LAS VEGAS — The football weight room smelled in that dank way one expected of a concrete room in the basement of a football stadium.
There were scattered free weights behind a rickety door. A couple of exercise machines were available, though a strength coach was not. Still, Pete Kwiatkowski and his Boise State teammates ventured down there in 1984.
“It was like a dungeon,” Kwiatkowski said.
Stories of what Boise State’s football program was are consistent in their references to previously inferior facilities, but also on-field success and an embracing community.
The Broncos had evolved into an NCAA Division I-AA school by the time Kwiatkowski, currently Boise State’s defensive coordinator and a member of the Boise State Hall of Fame, showed up. Boise State was a junior college before moving to NCAA Division II in 1968, then I-AA in 1978, winning junior college and I-AA titles along the way. It made the leap to Division I in 1996.
After moving to the upper tier, Boise built itself up from newbie to national novelty following a stunning win in the 2007 Fiesta Bowl, to the country’s most consistent winner. It has won 10-plus games for seven consecutive seasons, the longest streak in the nation. The Broncos went 112-17 (.868) during the 2000s, including undefeated seasons in 2006 and ’09, compiling two more wins than Texas and Oklahoma to lead the country.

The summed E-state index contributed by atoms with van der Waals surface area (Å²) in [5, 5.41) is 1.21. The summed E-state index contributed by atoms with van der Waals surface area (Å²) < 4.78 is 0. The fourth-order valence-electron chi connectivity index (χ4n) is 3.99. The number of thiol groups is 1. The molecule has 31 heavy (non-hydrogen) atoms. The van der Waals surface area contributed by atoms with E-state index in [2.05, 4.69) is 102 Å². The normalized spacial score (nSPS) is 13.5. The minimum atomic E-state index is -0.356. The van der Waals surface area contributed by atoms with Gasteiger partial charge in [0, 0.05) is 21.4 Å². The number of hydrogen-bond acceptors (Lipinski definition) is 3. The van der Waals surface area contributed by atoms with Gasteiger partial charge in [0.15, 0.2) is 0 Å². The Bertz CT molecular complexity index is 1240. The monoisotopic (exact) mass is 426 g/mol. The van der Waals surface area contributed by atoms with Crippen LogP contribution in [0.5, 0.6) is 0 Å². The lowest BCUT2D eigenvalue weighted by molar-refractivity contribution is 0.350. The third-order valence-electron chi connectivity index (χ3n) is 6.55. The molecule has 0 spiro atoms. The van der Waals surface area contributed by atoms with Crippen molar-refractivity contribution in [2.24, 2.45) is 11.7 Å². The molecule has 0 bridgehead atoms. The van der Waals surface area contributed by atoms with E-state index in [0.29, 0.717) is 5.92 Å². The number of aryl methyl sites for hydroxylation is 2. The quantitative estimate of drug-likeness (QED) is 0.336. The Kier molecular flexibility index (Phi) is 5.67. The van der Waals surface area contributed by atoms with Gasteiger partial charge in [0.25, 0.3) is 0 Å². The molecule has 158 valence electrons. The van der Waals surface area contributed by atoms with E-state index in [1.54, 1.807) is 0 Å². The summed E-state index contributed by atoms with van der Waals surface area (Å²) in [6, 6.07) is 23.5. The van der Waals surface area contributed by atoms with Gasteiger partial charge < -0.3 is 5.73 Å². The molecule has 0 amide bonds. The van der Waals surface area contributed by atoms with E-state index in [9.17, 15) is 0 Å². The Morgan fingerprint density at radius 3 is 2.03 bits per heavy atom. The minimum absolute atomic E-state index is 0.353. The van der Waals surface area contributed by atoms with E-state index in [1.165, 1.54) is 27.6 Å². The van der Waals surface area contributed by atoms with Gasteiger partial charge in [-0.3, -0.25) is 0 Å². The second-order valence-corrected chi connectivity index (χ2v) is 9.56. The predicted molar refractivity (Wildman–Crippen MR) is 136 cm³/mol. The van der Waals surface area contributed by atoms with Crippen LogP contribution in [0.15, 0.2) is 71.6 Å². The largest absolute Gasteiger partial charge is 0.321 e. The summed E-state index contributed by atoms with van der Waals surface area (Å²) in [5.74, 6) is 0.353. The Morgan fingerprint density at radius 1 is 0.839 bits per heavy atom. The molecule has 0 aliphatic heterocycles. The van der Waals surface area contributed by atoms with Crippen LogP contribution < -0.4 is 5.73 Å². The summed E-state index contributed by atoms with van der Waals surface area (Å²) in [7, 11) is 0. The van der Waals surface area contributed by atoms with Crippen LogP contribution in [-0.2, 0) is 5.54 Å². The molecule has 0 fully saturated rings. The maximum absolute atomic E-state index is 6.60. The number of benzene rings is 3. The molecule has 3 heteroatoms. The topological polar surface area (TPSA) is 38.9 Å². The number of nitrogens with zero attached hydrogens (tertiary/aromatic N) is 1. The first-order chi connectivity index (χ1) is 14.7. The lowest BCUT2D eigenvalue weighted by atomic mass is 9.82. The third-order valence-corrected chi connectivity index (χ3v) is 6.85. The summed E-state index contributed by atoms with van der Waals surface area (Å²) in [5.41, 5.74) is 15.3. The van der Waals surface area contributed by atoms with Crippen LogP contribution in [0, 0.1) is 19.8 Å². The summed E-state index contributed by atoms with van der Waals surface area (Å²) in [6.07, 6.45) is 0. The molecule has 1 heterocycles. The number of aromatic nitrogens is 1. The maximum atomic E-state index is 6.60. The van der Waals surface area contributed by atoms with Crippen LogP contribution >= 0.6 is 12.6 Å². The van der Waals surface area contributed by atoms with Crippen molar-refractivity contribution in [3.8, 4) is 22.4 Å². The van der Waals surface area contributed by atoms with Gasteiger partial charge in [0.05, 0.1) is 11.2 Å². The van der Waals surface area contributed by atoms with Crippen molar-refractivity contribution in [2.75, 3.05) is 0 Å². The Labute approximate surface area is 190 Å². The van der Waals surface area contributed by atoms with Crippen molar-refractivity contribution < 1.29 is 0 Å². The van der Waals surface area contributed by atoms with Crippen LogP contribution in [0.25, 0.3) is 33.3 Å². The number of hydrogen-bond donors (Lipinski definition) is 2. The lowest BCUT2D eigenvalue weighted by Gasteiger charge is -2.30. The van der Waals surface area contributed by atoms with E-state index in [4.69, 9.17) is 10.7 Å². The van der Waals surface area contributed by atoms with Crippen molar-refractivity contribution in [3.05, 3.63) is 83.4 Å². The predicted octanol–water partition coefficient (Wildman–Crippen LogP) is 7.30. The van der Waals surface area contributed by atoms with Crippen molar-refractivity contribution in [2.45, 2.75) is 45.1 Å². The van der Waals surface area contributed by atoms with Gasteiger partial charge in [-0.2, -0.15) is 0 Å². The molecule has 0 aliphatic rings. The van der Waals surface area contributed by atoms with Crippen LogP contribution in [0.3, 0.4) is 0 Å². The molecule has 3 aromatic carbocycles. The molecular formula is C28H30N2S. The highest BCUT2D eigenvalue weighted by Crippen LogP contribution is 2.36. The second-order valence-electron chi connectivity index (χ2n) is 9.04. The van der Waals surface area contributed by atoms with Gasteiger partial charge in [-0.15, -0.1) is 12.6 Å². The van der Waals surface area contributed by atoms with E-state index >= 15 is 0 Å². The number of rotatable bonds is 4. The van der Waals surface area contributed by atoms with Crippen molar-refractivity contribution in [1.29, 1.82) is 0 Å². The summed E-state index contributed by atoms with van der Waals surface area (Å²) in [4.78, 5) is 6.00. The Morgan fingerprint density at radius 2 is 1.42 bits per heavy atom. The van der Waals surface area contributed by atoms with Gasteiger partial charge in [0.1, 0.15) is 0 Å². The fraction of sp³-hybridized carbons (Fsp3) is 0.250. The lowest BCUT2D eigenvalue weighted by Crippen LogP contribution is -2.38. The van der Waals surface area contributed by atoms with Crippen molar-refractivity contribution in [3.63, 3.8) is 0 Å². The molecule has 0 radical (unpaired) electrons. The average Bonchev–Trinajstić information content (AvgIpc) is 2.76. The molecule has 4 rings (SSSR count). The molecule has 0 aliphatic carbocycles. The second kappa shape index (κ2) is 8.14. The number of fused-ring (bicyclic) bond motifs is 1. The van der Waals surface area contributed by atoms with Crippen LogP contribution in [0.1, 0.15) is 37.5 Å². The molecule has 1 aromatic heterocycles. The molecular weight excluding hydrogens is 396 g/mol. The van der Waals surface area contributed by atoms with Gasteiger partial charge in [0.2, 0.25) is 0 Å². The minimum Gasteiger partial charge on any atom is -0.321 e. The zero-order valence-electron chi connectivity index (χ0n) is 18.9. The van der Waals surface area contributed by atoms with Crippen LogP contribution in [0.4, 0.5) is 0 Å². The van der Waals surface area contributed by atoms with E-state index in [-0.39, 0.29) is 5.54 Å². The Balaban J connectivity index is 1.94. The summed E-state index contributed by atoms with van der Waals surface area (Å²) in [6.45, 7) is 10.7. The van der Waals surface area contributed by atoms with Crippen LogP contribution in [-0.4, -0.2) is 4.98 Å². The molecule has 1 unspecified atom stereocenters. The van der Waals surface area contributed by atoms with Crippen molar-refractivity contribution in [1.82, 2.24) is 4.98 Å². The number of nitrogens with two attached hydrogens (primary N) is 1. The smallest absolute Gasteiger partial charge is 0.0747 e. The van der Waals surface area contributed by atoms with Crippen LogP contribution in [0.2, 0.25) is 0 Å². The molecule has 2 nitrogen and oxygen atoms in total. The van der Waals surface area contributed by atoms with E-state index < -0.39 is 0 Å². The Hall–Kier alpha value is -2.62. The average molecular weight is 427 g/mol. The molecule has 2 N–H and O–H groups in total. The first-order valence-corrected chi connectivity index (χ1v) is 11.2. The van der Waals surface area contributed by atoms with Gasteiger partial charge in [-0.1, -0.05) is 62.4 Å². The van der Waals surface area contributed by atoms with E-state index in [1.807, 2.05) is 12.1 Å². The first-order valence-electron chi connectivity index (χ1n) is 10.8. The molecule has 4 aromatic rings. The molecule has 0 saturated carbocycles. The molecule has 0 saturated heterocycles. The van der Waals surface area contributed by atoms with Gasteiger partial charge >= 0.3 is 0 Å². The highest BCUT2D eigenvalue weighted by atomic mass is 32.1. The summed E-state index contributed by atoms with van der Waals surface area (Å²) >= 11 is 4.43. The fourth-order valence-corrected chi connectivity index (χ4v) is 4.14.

The rapid ascent came through an influx of internal support and common philosophy.
Dirk Koetter was hired as head coach in 1998 and began to shove the rock up the mountain. He is from Pocatello, Idaho, and played at Idaho State. The locals knew him, and, importantly, believed in him. The Broncos were just 6-5 in his first season, but then won 10 games each the next two seasons as well as bowl games both seasons.
The coaches met on racquetball courts. There was still a small weight room with players using metal lockers, though progress was being made.
Koetter moved to Arizona State and one of his assistants, Dan Hawkins, took over. Hawkins had played fullback at UC Davis, then was an Aggies assistant coach from 1983-85. The quarterback at Davis in 1985 was Chris Petersen, a slight guy from Yuba City, Calif. Petersen had eventually made his way onto Oregon’s staff as the wide receivers coach when Hawkins offered him the offensive coordinator job at Boise State. He accepted.
Boise kept winning and kept building. The locker rooms were upgraded. The coaches took over former doctors’ offices and started the process of morphing the space into the football center it is today. There was no indoor practice facility. It went from idea to built in nine months in 2006.
With the Broncos the main attraction in town, youth football boomed along with the Boise State program. Everyone pulled in the same direction, which wasn’t surprising since most had a shared experience.
Petersen had coached with Koetter at Oregon. He and Hawkins had played at UC Davis. At Portland State, Petersen coached with Chris Strausser, the current Boise State associate head coach. Strausser had coached with Hawkins at Sonoma State. Current assistant coach Bob Gregory coached with Hawkins at Willamette University in Salem, Ore., before heading to Boise. The links go on with the current staff, many in their second stint in Boise.